Like many other cities across the United States, homelessness remains one of the country’s most complex and significant social issues. In April 2015, the Audit Services Division of the City and County of Denver released an audit of the city’s homeless program, Denver’s Road Home (DRH). Our objective was to evaluate DRH’s effectiveness toward meeting goals and outcomes in its effort to reduce homelessness in Denver. DRH was born out of Denver’s 10 Year Plan to End Homelessness (Plan), which outlined strategies not only to end homelessness by 2015 but also to prevent homelessness by improving access to housing and enhancing services for special-needs populations. The Plan was developed in 2005 as part of the U.S. Interagency Council on Homelessness’ challenge to mayors throughout the nation to develop a plan to end homelessness in their cities within ten years; it became the guiding document for DRH. METHODOLOGIES WITH A HUMAN TWIST We released our audit during the final year of the Plan, and we incorporated various methodologies to assess DRH’s progress towards meeting its goal of ending homelessness. These methodologies, however, did more than help us meet our audit objectives. They helped us illustrate the human element of homelessness that might not have come through in a typical performance audit. These methodologies also allowed us to observe and interact with the people providing services on the ground to understand how challenging it is to serve the homeless population and how difficult it is for their clients to get back on their feet. Every facet of the issue of homelessness comes down to people. By using specific methodologies to gain an understanding of the human element, we feel we were able to produce more than just another audit of a city program.

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Every facet of the issue of homelessness comes down to people. By using specific methodologies to understand the human element, we were able to produce more than just another audit of a city program.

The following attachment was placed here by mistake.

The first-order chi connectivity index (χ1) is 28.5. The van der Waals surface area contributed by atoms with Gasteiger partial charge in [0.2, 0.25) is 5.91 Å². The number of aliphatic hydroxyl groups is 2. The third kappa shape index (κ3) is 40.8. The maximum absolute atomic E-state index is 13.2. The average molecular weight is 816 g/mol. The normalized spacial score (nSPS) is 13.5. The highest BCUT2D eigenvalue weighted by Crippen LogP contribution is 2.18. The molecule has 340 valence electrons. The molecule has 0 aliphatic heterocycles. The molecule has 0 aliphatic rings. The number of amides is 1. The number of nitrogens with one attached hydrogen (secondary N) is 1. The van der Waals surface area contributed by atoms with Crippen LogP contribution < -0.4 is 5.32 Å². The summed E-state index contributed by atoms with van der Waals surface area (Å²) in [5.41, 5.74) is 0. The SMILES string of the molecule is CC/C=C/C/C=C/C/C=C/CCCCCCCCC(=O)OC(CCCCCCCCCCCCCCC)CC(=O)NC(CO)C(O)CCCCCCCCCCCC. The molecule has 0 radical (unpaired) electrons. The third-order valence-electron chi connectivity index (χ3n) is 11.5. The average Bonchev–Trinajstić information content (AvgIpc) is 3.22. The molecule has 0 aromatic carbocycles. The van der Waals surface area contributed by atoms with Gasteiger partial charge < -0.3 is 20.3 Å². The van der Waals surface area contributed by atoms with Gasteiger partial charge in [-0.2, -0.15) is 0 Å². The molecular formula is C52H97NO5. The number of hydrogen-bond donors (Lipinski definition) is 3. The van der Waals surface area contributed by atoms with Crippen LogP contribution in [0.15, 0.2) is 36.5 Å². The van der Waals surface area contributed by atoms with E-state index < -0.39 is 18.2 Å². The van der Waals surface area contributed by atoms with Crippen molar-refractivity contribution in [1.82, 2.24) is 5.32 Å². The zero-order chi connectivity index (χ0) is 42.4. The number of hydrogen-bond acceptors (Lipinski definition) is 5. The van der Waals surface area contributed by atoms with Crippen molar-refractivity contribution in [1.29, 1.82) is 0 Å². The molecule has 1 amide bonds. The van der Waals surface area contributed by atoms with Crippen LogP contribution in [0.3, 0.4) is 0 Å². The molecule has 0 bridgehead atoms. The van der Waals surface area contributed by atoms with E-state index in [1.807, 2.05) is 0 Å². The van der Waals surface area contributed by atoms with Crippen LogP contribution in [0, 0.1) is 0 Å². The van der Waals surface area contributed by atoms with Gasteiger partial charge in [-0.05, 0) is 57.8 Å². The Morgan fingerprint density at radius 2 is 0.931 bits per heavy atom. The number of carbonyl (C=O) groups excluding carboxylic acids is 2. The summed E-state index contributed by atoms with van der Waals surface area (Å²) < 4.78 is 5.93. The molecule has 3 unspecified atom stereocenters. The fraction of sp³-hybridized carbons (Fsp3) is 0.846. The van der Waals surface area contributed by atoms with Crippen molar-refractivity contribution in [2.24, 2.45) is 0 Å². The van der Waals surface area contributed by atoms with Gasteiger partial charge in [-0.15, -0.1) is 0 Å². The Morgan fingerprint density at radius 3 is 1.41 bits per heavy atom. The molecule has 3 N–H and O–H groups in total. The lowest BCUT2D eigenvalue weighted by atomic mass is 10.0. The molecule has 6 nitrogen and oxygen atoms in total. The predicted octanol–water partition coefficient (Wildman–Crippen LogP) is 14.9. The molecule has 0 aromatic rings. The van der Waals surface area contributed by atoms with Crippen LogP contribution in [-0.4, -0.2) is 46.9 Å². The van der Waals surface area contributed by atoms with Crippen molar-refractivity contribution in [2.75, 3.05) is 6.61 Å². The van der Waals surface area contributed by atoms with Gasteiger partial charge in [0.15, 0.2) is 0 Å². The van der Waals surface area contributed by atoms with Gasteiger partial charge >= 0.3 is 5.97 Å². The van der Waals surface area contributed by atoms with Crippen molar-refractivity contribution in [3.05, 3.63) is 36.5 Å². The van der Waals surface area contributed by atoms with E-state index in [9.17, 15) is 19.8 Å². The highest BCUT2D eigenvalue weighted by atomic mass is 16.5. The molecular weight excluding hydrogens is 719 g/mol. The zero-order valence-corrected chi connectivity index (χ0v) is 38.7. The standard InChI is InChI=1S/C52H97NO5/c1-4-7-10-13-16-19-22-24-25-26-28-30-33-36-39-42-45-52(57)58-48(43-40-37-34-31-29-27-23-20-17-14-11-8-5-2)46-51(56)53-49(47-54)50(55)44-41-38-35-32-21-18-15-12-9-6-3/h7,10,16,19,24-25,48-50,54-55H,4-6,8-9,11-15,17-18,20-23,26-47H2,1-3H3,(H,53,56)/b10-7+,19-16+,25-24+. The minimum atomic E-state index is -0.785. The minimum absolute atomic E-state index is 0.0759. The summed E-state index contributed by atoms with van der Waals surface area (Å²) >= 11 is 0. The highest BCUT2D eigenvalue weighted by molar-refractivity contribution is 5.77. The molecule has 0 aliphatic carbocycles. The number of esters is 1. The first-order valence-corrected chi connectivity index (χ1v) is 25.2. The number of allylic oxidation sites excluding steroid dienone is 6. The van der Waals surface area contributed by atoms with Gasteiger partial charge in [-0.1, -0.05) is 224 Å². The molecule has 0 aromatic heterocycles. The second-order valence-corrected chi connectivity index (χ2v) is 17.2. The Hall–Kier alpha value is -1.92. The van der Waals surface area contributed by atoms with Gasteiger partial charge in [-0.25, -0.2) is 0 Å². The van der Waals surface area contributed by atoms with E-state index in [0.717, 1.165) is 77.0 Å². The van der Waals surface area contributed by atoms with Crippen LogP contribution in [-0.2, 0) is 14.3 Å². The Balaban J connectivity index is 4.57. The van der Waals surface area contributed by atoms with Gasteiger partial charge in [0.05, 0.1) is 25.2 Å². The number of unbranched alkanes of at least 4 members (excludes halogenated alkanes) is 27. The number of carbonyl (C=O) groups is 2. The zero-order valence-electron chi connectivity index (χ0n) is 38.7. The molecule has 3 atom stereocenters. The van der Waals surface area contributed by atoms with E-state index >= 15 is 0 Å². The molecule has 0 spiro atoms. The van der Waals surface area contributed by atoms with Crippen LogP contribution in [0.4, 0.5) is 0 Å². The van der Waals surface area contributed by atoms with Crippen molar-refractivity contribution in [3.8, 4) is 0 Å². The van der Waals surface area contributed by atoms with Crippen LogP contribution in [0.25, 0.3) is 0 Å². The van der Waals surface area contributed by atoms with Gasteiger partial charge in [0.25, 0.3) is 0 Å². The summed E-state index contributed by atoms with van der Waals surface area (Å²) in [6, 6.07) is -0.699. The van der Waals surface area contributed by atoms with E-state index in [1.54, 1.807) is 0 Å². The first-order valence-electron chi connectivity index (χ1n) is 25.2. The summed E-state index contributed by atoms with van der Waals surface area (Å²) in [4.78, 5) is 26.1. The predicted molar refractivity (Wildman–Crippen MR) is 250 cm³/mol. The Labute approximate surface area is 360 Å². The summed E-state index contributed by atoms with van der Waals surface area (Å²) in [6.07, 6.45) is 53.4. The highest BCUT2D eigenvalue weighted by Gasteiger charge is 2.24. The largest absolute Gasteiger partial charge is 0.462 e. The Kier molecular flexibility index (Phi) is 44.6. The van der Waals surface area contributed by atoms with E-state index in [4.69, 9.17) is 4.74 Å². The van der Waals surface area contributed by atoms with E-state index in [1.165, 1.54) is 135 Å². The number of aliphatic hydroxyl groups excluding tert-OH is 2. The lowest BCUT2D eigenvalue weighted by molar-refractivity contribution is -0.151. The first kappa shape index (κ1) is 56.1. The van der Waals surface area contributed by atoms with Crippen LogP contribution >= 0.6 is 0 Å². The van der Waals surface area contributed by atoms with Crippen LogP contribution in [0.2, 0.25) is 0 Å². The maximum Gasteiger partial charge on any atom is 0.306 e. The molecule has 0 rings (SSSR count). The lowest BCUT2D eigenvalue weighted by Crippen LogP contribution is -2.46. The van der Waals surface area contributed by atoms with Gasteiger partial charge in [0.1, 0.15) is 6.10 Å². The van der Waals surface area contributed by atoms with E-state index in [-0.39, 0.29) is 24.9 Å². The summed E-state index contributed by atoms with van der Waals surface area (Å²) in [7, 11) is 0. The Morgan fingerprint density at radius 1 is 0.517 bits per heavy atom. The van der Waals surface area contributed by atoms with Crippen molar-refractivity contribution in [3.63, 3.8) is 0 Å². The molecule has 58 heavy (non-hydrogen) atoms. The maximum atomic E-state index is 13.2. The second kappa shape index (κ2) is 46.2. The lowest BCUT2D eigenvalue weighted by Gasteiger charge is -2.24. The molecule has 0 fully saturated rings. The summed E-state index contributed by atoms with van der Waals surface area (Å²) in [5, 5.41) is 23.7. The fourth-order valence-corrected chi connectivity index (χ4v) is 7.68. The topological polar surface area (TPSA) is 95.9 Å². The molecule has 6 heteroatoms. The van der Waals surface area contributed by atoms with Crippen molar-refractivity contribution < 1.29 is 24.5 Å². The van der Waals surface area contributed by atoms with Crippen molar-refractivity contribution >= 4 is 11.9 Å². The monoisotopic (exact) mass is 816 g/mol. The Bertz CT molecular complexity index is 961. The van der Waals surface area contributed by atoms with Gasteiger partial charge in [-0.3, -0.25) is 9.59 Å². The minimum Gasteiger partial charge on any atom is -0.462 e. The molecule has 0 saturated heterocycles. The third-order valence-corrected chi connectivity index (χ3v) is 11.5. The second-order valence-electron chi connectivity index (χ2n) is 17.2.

Rather, we were able to spotlight the complexities and challenges of such a sensitive social issue, which many people feel strongly about on both ends of the spectrum, by complementing our audit with stories about the day-to-day struggles of being homeless in Denver. The methodologies we used to gain a unique perspective included interviewing homeless individuals, conducting a focus group with area homeless service providers, and observing a citywide homeless outreach event. Illustrating the Human Element of Homelessness—We conducted several interviews with homeless individuals to gain an understanding of how homelessness has affected their lives and to dispel some of the negative stereotypes associated with being homeless. We were surprised to learn how easily a seemingly everyday problem could leave a person homeless and wanted to inform our readers of this humbling reality. The team decided that speaking directly with individuals experiencing homelessness would provide additional context regarding DRH and the population it serves. Recognizing the sensitivities and possible risks associated with identifying and approaching someone on the street who appears to be homeless, we instead worked with local service providers who helped connect us with people who they believed would be willing to share their stories. The service providers not only identified individuals who would be willing to speak to us, but they also coordinated logistics and meeting space to help alleviate hesitation individuals may have had. Without this facilitation, the interviews may not have been possible and we would not have gained this valuable perspective. Auditors sitting down with people who are experiencing homelessness in Denver was unique and emotional for both parties. Interviewees were able to share their stories about becoming homeless and the impact that service providers have had on their wellbeing. Although their stories varied, the individuals we talked to were all grateful to have the opportunity to share their stories. Even without access to everyday conveniences, such as cell phones, computers, and transportation—even without personal identification—they were all optimistic about the future. Each conversation left us more humbled and grateful for the little things we have taken for granted. DRH is one of the many avenues from which service providers receive funding; DRH does not directly provide any services to Denver’s homeless population. Therefore, we did not consider our interviews with homeless individuals a direct reflection of DRH’s performance. However, we decided to include their stories as a way of connecting readers to the City’s ultimate goal of ending homelessness. We presented these stories, or vignettes, in side bars throughout our audit report. The identities of the individuals were protected by changing or omitting any identifying information, and included